Makrygialos Minoan Villa
The wonderful location of Makrygialos naturally attracted the attention of the Minoans, who left behind significant traces of habitation. The most important Minoan site in the area is the villa at Plakakia, Makrygialos, west of today’s village. The villa, dated to the Late Minoan IB period (1480 – 1425 BC), is a Minoan palace in miniature. Located very close to a cove, probably with a harbour, it controlled the agricultural production of the coastal plain and the maritime trade of the south coast.
The building complex is laid out around the central court, while the rooms have paved floors and plaster walls. The main areas include auxiliary spaces, courts and cult areas where religious ceremonies were carried out. The villa was eventually destroyed by fire.
The most significant movable finds were the clay and stone vases, figurines and a sealstone depicting a sacred ship, a priestess and a sacred palm tree in the centre. The architecture, the small number of household rooms and the importance of the finds, all indicate the religious function of the villa, which may have been a major cult centre for the surrounding area.
Makrigialos Roman Villa
On the outskirts of the modern village, on a site with a stunning view of the sea, stands the Roman Villa of Makrigialos. Today only the foundations of the villa are visible, but it originally formed part of a larger installation, dated from the 1st c. BC to the 3rd c. AD.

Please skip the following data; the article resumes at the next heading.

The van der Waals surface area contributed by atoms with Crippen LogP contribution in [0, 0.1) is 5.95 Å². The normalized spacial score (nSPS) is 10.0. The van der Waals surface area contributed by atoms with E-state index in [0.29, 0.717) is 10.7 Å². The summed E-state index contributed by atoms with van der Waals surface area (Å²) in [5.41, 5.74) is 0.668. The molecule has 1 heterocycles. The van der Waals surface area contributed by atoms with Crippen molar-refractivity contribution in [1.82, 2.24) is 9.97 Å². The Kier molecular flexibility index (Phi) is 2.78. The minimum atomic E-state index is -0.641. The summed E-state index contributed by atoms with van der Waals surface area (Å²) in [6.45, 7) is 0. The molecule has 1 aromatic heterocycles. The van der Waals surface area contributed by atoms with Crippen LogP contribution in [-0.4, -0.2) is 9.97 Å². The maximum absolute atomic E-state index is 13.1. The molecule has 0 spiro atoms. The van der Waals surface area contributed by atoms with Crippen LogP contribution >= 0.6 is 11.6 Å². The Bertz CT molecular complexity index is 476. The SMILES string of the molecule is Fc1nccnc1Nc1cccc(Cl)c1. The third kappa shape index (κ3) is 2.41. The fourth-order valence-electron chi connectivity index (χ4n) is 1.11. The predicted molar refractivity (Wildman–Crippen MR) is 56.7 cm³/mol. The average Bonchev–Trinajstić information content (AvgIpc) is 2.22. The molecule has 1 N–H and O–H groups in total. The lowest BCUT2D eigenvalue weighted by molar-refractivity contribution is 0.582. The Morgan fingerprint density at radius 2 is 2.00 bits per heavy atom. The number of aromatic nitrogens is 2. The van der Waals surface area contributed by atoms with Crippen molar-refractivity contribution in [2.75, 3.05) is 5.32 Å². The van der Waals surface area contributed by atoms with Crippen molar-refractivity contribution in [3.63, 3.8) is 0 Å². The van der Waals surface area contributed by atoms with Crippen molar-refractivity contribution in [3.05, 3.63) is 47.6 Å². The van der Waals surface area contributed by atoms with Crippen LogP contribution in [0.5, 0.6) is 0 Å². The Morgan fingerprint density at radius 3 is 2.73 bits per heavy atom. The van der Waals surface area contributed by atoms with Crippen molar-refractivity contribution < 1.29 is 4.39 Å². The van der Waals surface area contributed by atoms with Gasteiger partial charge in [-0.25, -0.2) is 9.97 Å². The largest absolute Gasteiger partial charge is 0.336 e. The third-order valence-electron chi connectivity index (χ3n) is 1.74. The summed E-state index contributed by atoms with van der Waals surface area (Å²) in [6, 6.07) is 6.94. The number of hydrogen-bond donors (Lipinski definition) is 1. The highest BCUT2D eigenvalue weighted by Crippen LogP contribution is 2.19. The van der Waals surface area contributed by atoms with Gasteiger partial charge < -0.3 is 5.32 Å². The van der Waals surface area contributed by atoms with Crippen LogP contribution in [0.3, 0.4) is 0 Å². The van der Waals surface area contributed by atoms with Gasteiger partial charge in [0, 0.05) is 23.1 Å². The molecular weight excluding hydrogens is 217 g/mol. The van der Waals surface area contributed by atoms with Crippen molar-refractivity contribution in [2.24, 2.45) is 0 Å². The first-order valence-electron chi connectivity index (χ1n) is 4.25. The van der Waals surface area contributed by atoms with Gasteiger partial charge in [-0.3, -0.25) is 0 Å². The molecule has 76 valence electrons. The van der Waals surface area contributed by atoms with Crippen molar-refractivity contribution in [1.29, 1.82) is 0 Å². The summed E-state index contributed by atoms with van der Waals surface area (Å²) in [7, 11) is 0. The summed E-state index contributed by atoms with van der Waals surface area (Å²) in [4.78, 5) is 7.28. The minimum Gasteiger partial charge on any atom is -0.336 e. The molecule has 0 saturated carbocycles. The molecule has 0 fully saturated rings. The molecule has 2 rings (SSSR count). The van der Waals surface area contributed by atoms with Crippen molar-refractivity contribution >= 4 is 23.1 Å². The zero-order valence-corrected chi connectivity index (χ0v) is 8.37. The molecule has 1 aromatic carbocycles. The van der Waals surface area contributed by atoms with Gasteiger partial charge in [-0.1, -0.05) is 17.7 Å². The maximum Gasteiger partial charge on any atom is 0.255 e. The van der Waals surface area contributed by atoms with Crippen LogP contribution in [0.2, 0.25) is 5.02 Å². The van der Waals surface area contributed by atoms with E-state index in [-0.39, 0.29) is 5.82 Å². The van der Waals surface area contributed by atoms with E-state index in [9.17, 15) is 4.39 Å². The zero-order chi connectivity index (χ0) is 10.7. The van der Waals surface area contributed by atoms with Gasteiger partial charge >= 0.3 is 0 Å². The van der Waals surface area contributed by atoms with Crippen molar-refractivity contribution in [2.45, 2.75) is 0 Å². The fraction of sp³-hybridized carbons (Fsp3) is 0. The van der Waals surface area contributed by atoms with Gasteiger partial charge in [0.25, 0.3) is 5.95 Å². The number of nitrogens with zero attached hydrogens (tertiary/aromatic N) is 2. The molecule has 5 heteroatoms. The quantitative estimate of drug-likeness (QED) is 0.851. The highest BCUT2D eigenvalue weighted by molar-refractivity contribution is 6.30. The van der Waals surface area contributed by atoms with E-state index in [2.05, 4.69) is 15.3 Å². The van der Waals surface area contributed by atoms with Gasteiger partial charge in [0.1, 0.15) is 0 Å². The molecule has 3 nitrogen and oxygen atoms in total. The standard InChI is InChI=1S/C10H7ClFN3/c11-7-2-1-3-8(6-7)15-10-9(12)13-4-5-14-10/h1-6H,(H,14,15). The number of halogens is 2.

The villa consisted of rooms and storerooms set around a central courtyard, as well as a bath-house complex with an open-air reservoir. A large room with a luxurious floor served as the reception hall. The villa entrance had a mosaic floor decorated with geometric and plant motifs. The walls and floors of the main rooms were faced and paved with marble slabs. There was also a funerary room with a built burial chamber, and a cooking oven with an arched opening, containing ashes.
In the southeast part of the villa was the bath-house (balneum) with marble-paved floor and steps, covering a sizeable part of the villa. A large mosaic floor with geometric patterns was found in the outdoor area next to the plunge-bath (piscina). The almost total lack of any movable finds among the impressive architectural remains is due to looting, probably by pirates during the Byzantine era.